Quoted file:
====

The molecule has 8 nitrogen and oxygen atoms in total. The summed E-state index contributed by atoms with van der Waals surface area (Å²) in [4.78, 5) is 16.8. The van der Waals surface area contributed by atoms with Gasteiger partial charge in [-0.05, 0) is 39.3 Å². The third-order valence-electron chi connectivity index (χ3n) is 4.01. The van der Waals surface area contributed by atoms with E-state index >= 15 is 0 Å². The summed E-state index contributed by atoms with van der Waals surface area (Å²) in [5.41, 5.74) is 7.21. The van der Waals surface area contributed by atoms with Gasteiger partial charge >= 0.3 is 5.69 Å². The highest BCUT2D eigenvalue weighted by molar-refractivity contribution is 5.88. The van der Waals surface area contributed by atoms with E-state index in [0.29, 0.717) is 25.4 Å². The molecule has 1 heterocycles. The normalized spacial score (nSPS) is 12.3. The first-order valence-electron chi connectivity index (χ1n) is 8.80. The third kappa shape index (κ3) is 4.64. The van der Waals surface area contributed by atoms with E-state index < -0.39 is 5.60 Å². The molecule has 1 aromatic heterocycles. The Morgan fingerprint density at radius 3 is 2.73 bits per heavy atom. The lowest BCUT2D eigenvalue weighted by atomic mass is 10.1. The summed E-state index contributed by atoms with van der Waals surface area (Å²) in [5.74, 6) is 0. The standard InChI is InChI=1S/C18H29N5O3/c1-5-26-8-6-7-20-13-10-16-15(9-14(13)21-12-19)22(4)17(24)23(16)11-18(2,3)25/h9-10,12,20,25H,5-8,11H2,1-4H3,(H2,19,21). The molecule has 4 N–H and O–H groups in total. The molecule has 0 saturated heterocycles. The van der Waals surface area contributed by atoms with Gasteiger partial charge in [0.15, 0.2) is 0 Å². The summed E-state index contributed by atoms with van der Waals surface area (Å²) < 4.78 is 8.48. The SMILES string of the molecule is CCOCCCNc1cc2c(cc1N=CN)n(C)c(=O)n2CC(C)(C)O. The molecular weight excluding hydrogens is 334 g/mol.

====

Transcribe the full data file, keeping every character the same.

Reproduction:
The molecule has 8 nitrogen and oxygen atoms in total. The summed E-state index contributed by atoms with van der Waals surface area (Å²) in [4.78, 5) is 16.8. The van der Waals surface area contributed by atoms with Gasteiger partial charge in [-0.05, 0) is 39.3 Å². The third-order valence-electron chi connectivity index (χ3n) is 4.01. The van der Waals surface area contributed by atoms with E-state index >= 15 is 0 Å². The summed E-state index contributed by atoms with van der Waals surface area (Å²) in [5.41, 5.74) is 7.21. The van der Waals surface area contributed by atoms with Gasteiger partial charge >= 0.3 is 5.69 Å². The highest BCUT2D eigenvalue weighted by molar-refractivity contribution is 5.88. The van der Waals surface area contributed by atoms with E-state index in [0.29, 0.717) is 25.4 Å². The molecule has 1 heterocycles. The normalized spacial score (nSPS) is 12.3. The first-order valence-electron chi connectivity index (χ1n) is 8.80. The third kappa shape index (κ3) is 4.64. The van der Waals surface area contributed by atoms with E-state index < -0.39 is 5.60 Å². The molecule has 1 aromatic heterocycles. The Morgan fingerprint density at radius 3 is 2.73 bits per heavy atom. The lowest BCUT2D eigenvalue weighted by atomic mass is 10.1. The summed E-state index contributed by atoms with van der Waals surface area (Å²) in [5.74, 6) is 0. The standard InChI is InChI=1S/C18H29N5O3/c1-5-26-8-6-7-20-13-10-16-15(9-14(13)21-12-19)22(4)17(24)23(16)11-18(2,3)25/h9-10,12,20,25H,5-8,11H2,1-4H3,(H2,19,21). The molecule has 4 N–H and O–H groups in total. The molecule has 0 saturated heterocycles. The van der Waals surface area contributed by atoms with Gasteiger partial charge in [0.15, 0.2) is 0 Å². The summed E-state index contributed by atoms with van der Waals surface area (Å²) < 4.78 is 8.48. The SMILES string of the molecule is CCOCCCNc1cc2c(cc1N=CN)n(C)c(=O)n2CC(C)(C)O. The molecular weight excluding hydrogens is 334 g/mol.